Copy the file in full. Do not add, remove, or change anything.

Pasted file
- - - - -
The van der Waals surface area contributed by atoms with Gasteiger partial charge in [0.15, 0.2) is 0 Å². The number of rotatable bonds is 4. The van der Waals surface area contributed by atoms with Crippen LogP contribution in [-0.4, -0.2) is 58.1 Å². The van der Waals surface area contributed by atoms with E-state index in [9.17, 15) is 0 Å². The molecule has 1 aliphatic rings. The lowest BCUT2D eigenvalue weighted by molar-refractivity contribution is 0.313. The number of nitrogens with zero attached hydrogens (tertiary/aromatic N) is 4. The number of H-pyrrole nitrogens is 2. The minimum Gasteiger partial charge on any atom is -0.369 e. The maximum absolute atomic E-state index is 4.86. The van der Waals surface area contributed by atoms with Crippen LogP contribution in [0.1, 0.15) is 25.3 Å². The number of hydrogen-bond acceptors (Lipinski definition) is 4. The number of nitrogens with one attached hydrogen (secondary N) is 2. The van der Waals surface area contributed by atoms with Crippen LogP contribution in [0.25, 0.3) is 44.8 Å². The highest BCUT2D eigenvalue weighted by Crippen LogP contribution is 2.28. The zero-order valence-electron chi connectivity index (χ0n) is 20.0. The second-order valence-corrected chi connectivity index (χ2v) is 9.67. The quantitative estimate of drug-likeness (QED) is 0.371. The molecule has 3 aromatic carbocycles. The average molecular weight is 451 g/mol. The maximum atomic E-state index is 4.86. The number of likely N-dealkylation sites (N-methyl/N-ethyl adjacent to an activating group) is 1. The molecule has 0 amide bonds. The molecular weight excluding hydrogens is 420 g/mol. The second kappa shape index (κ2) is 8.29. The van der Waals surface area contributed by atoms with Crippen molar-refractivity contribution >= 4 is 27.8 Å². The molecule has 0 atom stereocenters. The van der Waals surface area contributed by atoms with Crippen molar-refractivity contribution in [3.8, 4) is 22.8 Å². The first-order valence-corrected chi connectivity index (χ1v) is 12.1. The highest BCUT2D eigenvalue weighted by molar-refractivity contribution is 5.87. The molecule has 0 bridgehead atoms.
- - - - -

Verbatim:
The van der Waals surface area contributed by atoms with Gasteiger partial charge in [0.15, 0.2) is 0 Å². The number of rotatable bonds is 4. The van der Waals surface area contributed by atoms with Crippen LogP contribution in [-0.4, -0.2) is 58.1 Å². The van der Waals surface area contributed by atoms with E-state index in [9.17, 15) is 0 Å². The molecule has 1 aliphatic rings. The lowest BCUT2D eigenvalue weighted by molar-refractivity contribution is 0.313. The number of nitrogens with zero attached hydrogens (tertiary/aromatic N) is 4. The number of H-pyrrole nitrogens is 2. The minimum Gasteiger partial charge on any atom is -0.369 e. The maximum absolute atomic E-state index is 4.86. The van der Waals surface area contributed by atoms with Crippen LogP contribution in [0.1, 0.15) is 25.3 Å². The number of hydrogen-bond acceptors (Lipinski definition) is 4. The number of nitrogens with one attached hydrogen (secondary N) is 2. The van der Waals surface area contributed by atoms with Crippen LogP contribution in [0.25, 0.3) is 44.8 Å². The highest BCUT2D eigenvalue weighted by Crippen LogP contribution is 2.28. The zero-order valence-electron chi connectivity index (χ0n) is 20.0. The second-order valence-corrected chi connectivity index (χ2v) is 9.67. The quantitative estimate of drug-likeness (QED) is 0.371. The molecule has 3 aromatic carbocycles. The average molecular weight is 451 g/mol. The maximum atomic E-state index is 4.86. The number of likely N-dealkylation sites (N-methyl/N-ethyl adjacent to an activating group) is 1. The molecule has 0 amide bonds. The molecular weight excluding hydrogens is 420 g/mol. The second kappa shape index (κ2) is 8.29. The van der Waals surface area contributed by atoms with Crippen molar-refractivity contribution >= 4 is 27.8 Å². The molecule has 0 atom stereocenters. The van der Waals surface area contributed by atoms with Crippen molar-refractivity contribution in [3.8, 4) is 22.8 Å². The first-order valence-corrected chi connectivity index (χ1v) is 12.1. The highest BCUT2D eigenvalue weighted by molar-refractivity contribution is 5.87. The molecule has 0 bridgehead atoms.